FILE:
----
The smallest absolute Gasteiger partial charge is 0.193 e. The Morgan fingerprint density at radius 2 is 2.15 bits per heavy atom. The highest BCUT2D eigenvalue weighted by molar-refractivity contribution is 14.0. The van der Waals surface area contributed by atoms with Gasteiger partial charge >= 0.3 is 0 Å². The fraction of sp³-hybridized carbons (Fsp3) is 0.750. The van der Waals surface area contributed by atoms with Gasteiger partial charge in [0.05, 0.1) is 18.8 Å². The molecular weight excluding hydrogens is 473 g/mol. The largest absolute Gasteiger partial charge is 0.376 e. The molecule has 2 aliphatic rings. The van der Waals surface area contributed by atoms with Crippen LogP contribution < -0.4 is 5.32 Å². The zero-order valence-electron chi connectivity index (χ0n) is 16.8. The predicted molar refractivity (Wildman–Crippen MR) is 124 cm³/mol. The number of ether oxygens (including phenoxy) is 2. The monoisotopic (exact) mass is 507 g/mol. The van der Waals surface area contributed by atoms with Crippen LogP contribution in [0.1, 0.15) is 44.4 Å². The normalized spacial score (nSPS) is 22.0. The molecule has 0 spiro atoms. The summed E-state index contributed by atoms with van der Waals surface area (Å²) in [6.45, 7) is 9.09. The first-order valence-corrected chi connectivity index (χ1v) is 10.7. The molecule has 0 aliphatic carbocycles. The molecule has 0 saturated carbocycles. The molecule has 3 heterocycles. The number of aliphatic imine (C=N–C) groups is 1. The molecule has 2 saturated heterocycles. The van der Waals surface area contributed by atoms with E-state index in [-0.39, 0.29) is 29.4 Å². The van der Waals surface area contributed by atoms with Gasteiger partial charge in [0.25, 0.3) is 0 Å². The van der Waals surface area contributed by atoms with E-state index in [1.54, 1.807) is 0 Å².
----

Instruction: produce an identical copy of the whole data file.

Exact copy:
The smallest absolute Gasteiger partial charge is 0.193 e. The Morgan fingerprint density at radius 2 is 2.15 bits per heavy atom. The highest BCUT2D eigenvalue weighted by molar-refractivity contribution is 14.0. The van der Waals surface area contributed by atoms with Gasteiger partial charge >= 0.3 is 0 Å². The fraction of sp³-hybridized carbons (Fsp3) is 0.750. The van der Waals surface area contributed by atoms with Gasteiger partial charge in [0.05, 0.1) is 18.8 Å². The molecular weight excluding hydrogens is 473 g/mol. The largest absolute Gasteiger partial charge is 0.376 e. The molecule has 2 aliphatic rings. The van der Waals surface area contributed by atoms with Crippen LogP contribution < -0.4 is 5.32 Å². The zero-order valence-electron chi connectivity index (χ0n) is 16.8. The predicted molar refractivity (Wildman–Crippen MR) is 124 cm³/mol. The number of ether oxygens (including phenoxy) is 2. The monoisotopic (exact) mass is 507 g/mol. The van der Waals surface area contributed by atoms with Crippen LogP contribution in [0.1, 0.15) is 44.4 Å². The normalized spacial score (nSPS) is 22.0. The molecule has 0 spiro atoms. The summed E-state index contributed by atoms with van der Waals surface area (Å²) in [6.45, 7) is 9.09. The first-order valence-corrected chi connectivity index (χ1v) is 10.7. The molecule has 0 aliphatic carbocycles. The molecule has 0 saturated carbocycles. The molecule has 3 heterocycles. The number of aliphatic imine (C=N–C) groups is 1. The molecule has 2 saturated heterocycles. The van der Waals surface area contributed by atoms with E-state index in [-0.39, 0.29) is 29.4 Å². The van der Waals surface area contributed by atoms with Gasteiger partial charge in [0.25, 0.3) is 0 Å². The van der Waals surface area contributed by atoms with E-state index in [1.54, 1.807) is 0 Å².